• Richard January 31, 2015 at 9:01 pm #

      Or something stronger.


  16. Elizabeth January 31, 2015 at 1:04 pm #

    I just need to say what an amazing group of people here. The advice and understanding is much appreciated. Thank you to everyone for the feedback.

  17. Jan January 31, 2015 at 2:37 pm #

    Elizabeth and Joan, I personally appreciate your sharing: thank you.

    I think it’s okay to sometimes make up words that fit (I do it, too).

    I’m also needle-averse. (I admit it, but very likely everyone is in the category to some degree, I suspect). For me, only when the benefits outweigh the hassle and expected outcome potential. For example, yes, I did have a measles shot when young.

    Elizabeth, I suspect that sugar and wine make my eye area and overall inflammation worse. (Oh please, not my very dark chocolate, too!) I’m experimenting with that. Or rather, with not having occasional wine. (Why can’t raw brocoli be the culprit?) Cool that you worked in the CA wine industry. Love Sonoma, Central Coast, and about any place CA!

    Joan, a WSJ article today re Camelback Mountain (Scottsdale, AZ–Super Bowl talk) and your mention of hiking reminded me of a staff hike up Mummy Mountain there for a conference (25+ years ago) in which I slipped, caught myself, but my hand landed on a cactus. Easier to pluck out 50 cactus needles than endure MS treatments or missing the physical activity of years past. Very sorry you can’t do the things as before. I totally get that. Totally, firsthand. And I’m 53 (with a mental desire of age 39).

    Really, you both spoke so very well, summed things up so well–I agree, and thank you. And thank you for making a tough day brighter.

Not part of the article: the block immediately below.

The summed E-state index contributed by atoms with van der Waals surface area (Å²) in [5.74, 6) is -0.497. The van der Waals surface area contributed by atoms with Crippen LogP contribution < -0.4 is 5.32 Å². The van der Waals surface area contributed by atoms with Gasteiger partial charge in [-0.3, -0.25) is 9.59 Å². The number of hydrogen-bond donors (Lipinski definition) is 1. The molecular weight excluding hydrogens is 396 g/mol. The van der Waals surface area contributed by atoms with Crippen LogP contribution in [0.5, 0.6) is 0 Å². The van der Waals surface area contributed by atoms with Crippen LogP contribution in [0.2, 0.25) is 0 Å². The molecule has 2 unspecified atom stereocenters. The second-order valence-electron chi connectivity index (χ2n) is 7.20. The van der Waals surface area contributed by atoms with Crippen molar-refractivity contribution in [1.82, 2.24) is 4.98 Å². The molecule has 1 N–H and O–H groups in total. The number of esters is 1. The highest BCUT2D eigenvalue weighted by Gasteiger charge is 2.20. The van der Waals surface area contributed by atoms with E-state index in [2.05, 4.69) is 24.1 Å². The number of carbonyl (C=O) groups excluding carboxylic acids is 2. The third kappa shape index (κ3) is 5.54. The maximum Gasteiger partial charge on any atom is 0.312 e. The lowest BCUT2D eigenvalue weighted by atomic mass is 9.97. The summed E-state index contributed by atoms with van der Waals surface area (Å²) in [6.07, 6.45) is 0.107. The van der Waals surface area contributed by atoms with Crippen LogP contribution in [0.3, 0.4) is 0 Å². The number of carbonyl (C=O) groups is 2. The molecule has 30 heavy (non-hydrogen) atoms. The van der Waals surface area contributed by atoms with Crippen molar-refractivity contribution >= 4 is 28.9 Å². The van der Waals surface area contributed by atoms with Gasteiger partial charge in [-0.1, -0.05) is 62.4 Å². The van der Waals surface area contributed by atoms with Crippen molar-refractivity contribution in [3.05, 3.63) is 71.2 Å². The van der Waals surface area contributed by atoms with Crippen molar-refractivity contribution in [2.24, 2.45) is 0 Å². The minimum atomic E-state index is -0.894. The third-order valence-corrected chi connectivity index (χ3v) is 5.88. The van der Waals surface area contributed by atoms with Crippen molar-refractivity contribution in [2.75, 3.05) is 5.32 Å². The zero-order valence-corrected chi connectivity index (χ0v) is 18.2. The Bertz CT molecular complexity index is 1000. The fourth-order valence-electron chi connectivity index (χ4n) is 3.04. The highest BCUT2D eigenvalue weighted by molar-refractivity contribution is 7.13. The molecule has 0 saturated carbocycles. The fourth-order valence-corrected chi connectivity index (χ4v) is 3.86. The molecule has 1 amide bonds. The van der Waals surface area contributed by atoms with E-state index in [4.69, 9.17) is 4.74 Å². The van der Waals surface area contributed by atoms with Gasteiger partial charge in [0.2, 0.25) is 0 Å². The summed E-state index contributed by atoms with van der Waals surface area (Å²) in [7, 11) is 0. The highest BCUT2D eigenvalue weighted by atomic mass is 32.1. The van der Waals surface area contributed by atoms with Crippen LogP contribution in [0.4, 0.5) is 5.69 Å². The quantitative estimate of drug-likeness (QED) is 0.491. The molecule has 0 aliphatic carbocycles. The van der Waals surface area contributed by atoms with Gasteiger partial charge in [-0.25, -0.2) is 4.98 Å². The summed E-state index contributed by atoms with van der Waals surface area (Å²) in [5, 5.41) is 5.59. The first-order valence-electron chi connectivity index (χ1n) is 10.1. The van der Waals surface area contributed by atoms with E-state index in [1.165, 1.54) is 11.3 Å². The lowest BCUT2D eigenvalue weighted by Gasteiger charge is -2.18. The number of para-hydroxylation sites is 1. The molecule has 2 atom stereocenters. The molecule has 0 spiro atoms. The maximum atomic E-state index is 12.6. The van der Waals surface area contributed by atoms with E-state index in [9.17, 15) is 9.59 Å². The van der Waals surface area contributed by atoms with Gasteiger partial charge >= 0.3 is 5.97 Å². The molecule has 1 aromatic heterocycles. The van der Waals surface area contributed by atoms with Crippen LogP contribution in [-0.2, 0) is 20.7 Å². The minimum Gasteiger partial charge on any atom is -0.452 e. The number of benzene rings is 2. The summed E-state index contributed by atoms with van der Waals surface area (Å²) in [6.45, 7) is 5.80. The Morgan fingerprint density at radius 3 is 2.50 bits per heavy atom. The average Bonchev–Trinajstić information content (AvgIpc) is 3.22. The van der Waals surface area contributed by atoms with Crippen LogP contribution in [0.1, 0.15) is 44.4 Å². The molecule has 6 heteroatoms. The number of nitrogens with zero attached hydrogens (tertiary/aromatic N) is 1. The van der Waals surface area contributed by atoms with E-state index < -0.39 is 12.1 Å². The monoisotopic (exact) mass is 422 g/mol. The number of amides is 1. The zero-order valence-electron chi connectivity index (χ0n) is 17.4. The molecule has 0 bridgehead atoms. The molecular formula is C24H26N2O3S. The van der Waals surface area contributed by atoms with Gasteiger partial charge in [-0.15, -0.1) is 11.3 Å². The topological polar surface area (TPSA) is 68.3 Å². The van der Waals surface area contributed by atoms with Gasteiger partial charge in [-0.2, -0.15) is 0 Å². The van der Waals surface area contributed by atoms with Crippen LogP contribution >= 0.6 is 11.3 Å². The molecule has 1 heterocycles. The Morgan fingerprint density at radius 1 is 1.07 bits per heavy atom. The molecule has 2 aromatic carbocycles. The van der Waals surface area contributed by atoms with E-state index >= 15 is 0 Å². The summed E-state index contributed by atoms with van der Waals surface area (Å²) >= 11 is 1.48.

18. Linda January 31, 2015 at 3:15 pm #

    Thank you Richard..the highlight of my day is reading your blog and learning from you and the others who share their thoughts, that I’m not alone, living with this disease…I awaken in the morning with random tears, sadness and gratitude for 48 years of ignorant bliss. Those years were numb. That numbness protected me from feeling.
    Now at age 63 with 15 years since the MS diagnosis I reflect upon the emotional numbness of my youth, and how, I believe, those years prepared me for the physical numbness that I deal with now.
    Long ago, my husband quoted a thought that has helped me through the years. “Pain is inevitable, suffering is optional” I wish I could give credit to the author, but I can’t because he or she is unknown to me.
    I just wanted to share. I try to live by that thought. Sometimes I succeed. Many times I don’t.

    • Richard January 31, 2015 at 9:04 pm #

      All of you share. I so admire you.


  19. Jan January 31, 2015 at 3:21 pm #

    The “walking Lyrica and Restasis commercial” here (never tried either but can relate to their marketing) is possibly blog-chatting a bit too much at present, but the blog is helping a lot today, thanks… and nice quote to think about, Linda.

  20. Jan January 31, 2015 at 3:43 pm #